Rakuten Rewards on Monday announced an effort to bring its Cash Back program to Samsung Galaxy owners, making it easier to get cash back, lower prices and other discounts when shopping online via the Samsung Internet browser.
It’s one of many projects Dana Marineau oversees as CMO at Rakuten Rewards.
Marineau, who says the company’s name means “optimism in Japanese,” joined the company in June after two-and-a-half years as vice president of brand, creative and communications at Credit Karma and prior to that, 15 years at Electronic Arts in various roles.
At Rakuten, Marineau leads several teams, including branded, media, performance, creative, strategy, and analytics.
Talking with Marineau, you’ll find her personal and work ethics intersect. Search & Performance Marketing Daily spoke with Marineau about her experience and the unique elements in her life that make it all work well.
Search & Performance Marketing Daily: Today is a tumultuous time with COVID-19 and systemic change. What are your goals for the year?
Dana Marineau: We are in a challenging moment in time, between COVID, the political environment, unemployment, a possible recession, and nervousness about going into stores. We need to ride the roller coaster with customers and make sure when they’re ready to shop, we are there for them. One of my goals is to prepare and find our customers the best deals.
S&PMD: Are you the creative CMO or the tech-savvy CMO?
Marineau: For many years there have been two types of CMOs. You had a brand CMO, and then you have a performance and data-driven CMO. You can’t be a great CMO in this environment without being great at both. The magic in marketing occurs when you combine a great storyteller with data. The best brands are meaningful and measurable.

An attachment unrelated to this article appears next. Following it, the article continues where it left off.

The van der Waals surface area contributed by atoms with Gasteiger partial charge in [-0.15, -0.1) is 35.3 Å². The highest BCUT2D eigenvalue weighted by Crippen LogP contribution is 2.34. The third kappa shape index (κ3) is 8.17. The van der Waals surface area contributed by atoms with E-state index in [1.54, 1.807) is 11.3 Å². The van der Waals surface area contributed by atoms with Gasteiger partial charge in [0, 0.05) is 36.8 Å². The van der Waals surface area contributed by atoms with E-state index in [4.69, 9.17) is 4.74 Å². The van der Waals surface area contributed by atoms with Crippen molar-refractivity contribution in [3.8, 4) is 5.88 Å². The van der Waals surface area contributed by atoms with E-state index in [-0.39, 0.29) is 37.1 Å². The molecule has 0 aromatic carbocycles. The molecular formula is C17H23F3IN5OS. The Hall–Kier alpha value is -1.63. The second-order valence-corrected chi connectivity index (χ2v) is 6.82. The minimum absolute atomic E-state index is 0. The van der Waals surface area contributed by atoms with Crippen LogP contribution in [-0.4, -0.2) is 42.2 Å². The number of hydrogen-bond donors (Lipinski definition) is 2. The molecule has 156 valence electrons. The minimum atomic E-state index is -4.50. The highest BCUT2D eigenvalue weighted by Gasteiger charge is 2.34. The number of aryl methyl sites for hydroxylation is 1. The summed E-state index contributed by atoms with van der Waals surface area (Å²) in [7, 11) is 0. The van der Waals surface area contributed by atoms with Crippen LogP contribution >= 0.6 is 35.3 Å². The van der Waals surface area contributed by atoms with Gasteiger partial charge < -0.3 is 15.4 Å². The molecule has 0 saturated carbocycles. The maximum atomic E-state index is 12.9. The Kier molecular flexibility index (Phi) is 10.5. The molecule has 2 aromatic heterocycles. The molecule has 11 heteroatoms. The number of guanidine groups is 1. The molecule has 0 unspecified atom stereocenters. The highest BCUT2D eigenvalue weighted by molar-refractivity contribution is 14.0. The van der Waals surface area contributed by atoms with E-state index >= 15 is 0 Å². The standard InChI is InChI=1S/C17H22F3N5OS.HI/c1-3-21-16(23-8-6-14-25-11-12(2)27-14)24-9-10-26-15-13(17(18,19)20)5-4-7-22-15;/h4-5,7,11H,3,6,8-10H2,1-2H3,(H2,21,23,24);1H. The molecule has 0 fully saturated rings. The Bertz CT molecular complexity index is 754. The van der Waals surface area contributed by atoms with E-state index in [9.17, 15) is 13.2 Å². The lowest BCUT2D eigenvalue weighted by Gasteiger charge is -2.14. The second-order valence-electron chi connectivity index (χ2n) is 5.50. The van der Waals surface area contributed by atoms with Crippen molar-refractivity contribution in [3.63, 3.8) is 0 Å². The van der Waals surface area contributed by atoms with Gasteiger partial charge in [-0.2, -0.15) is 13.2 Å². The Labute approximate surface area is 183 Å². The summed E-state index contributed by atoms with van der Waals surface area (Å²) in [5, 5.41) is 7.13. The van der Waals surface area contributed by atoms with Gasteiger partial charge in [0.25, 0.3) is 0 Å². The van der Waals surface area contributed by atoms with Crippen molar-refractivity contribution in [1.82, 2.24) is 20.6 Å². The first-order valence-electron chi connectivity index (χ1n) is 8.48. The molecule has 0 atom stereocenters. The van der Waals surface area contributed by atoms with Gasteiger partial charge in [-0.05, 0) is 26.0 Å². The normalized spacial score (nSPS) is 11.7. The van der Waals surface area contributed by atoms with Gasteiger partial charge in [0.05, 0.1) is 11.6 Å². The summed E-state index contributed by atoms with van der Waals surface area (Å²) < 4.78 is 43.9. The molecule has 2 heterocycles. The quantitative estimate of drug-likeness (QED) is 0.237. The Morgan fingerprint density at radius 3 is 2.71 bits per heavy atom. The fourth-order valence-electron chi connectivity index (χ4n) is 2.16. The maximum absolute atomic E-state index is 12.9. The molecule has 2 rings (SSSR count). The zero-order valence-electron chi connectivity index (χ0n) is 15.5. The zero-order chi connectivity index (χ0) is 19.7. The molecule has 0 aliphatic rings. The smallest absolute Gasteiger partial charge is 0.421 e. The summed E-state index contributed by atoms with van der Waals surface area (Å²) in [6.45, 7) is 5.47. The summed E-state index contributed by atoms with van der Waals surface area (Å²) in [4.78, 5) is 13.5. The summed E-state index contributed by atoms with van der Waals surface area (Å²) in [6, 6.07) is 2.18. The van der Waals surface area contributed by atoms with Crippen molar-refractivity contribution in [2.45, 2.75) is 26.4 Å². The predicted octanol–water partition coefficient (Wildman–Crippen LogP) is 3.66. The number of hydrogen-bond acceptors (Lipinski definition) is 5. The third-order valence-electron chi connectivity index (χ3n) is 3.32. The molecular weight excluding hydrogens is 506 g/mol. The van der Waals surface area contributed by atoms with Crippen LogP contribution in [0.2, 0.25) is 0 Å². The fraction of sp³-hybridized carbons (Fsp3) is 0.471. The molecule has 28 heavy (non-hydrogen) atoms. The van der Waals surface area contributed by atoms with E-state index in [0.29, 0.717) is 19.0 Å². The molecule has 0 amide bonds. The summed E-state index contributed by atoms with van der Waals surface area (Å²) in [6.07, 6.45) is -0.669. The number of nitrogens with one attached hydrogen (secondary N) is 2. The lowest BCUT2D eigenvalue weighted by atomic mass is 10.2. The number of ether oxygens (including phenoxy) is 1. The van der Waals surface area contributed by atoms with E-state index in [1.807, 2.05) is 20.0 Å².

S&PMD: Did you always want to work in advertising and marketing?
Marineau: When I was young I wanted to be a TV news anchor. I grew up n southern California and I was a news junkie.
I grew up watching Connie Chung and Barbara Walters -- all the amazing female news anchors in the late 1970s and 1980s. I would beg my mom to stay up late and watch the news. I just loved it, but I never wanted to be an actress. I loved being the authority and source of truth.
S&PMD: What changed your course?
Marineau: I went to college thinking I’d be a journalism major in the early 1990s. The internet was exploding, and journalism was changing. Being a news anchor is a different job. The journalism department at the school began pushing students into print journalism, over time, web journalist, and that just didn’t appeal to me. I also learned I didn’t love being on camera, so that’s sort of a problem.
Then I discovered I loved being behind the camera -- a storyteller. I love being a storyteller.
S&PMD: What is the best piece of advice you’ve receives and from whom did you receive it?
Marineau: At EA, she was my boss for about 14 years. It wasn’t intended as advice, but I took it as such. As a leader she said, ‘you don’t work for me, I work for you.’ She meant the only reason for her being is to empower you, support you and unblock obstacles for you. I take that saying everywhere I go as a leader.
S&PMD: Is this the same type of advice you would give?
Marineau: Yes, but the other type of advice I give is to surround yourself with experts in the field. I always look to hire experts and those smarter than I.
S&PMD: What type of books are on your to-read bookshelf?
Marineau: Radical Candor: Be a Kick-Ass Boss Without Losing Your Humanity by Kim Scott, and Rodham by Curtis Sittenfeld.
S&PMD: Is there something in Radical Candor that might apply to your job as a CMO?
Marineau: Radical Candor is a leadership concept around giving and receiving feedback. I’m a leader who loves to give a lot of feedback. One of the concepts of this book is around trust.
The best way people will receive feedback is if you have built the relationship on trust. You must establish that the only reason you’re giving critical feedback is to help the person receiving it. I like to give and receive feedback all the time to establish trust.